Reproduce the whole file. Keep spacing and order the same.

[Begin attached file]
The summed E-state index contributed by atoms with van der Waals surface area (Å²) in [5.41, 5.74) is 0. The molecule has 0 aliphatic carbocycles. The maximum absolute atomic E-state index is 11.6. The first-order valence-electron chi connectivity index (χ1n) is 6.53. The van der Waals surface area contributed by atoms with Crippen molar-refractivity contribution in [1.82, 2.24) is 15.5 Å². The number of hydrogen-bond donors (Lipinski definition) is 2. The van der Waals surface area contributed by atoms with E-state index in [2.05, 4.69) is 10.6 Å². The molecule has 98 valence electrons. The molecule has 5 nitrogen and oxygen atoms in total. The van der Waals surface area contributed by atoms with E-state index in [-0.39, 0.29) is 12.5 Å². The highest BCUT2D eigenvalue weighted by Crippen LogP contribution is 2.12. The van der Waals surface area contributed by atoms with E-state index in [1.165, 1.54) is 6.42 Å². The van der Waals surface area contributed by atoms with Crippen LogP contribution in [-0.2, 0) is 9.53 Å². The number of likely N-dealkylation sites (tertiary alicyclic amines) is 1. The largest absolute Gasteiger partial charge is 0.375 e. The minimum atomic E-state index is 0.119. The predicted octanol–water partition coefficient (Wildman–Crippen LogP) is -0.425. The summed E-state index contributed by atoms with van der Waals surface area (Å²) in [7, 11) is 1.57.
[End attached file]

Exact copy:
The summed E-state index contributed by atoms with van der Waals surface area (Å²) in [5.41, 5.74) is 0. The molecule has 0 aliphatic carbocycles. The maximum absolute atomic E-state index is 11.6. The first-order valence-electron chi connectivity index (χ1n) is 6.53. The van der Waals surface area contributed by atoms with Crippen molar-refractivity contribution in [1.82, 2.24) is 15.5 Å². The number of hydrogen-bond donors (Lipinski definition) is 2. The van der Waals surface area contributed by atoms with E-state index in [2.05, 4.69) is 10.6 Å². The molecule has 98 valence electrons. The molecule has 5 nitrogen and oxygen atoms in total. The van der Waals surface area contributed by atoms with E-state index in [-0.39, 0.29) is 12.5 Å². The highest BCUT2D eigenvalue weighted by Crippen LogP contribution is 2.12. The van der Waals surface area contributed by atoms with E-state index in [1.165, 1.54) is 6.42 Å². The van der Waals surface area contributed by atoms with Crippen LogP contribution in [-0.2, 0) is 9.53 Å². The number of likely N-dealkylation sites (tertiary alicyclic amines) is 1. The largest absolute Gasteiger partial charge is 0.375 e. The minimum atomic E-state index is 0.119. The predicted octanol–water partition coefficient (Wildman–Crippen LogP) is -0.425. The summed E-state index contributed by atoms with van der Waals surface area (Å²) in [7, 11) is 1.57.